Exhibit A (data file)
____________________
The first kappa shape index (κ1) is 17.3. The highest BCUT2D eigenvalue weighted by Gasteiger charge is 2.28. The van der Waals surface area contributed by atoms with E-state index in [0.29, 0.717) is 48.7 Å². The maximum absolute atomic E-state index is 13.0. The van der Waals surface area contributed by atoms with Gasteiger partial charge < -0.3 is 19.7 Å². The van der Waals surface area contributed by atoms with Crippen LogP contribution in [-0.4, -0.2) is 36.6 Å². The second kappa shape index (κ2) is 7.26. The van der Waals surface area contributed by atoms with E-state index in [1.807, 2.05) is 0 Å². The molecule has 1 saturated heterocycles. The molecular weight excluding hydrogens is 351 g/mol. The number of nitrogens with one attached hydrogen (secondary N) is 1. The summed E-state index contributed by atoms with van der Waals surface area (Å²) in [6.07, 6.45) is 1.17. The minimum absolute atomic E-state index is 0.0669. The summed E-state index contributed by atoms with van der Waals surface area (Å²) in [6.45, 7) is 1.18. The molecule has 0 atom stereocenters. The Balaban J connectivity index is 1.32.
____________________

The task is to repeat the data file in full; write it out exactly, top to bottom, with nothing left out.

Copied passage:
The first kappa shape index (κ1) is 17.3. The highest BCUT2D eigenvalue weighted by Gasteiger charge is 2.28. The van der Waals surface area contributed by atoms with E-state index in [0.29, 0.717) is 48.7 Å². The maximum absolute atomic E-state index is 13.0. The van der Waals surface area contributed by atoms with Gasteiger partial charge < -0.3 is 19.7 Å². The van der Waals surface area contributed by atoms with Crippen LogP contribution in [-0.4, -0.2) is 36.6 Å². The second kappa shape index (κ2) is 7.26. The van der Waals surface area contributed by atoms with E-state index in [1.807, 2.05) is 0 Å². The molecule has 1 saturated heterocycles. The molecular weight excluding hydrogens is 351 g/mol. The number of nitrogens with one attached hydrogen (secondary N) is 1. The summed E-state index contributed by atoms with van der Waals surface area (Å²) in [6.07, 6.45) is 1.17. The minimum absolute atomic E-state index is 0.0669. The summed E-state index contributed by atoms with van der Waals surface area (Å²) in [6.45, 7) is 1.18. The molecule has 0 atom stereocenters. The Balaban J connectivity index is 1.32.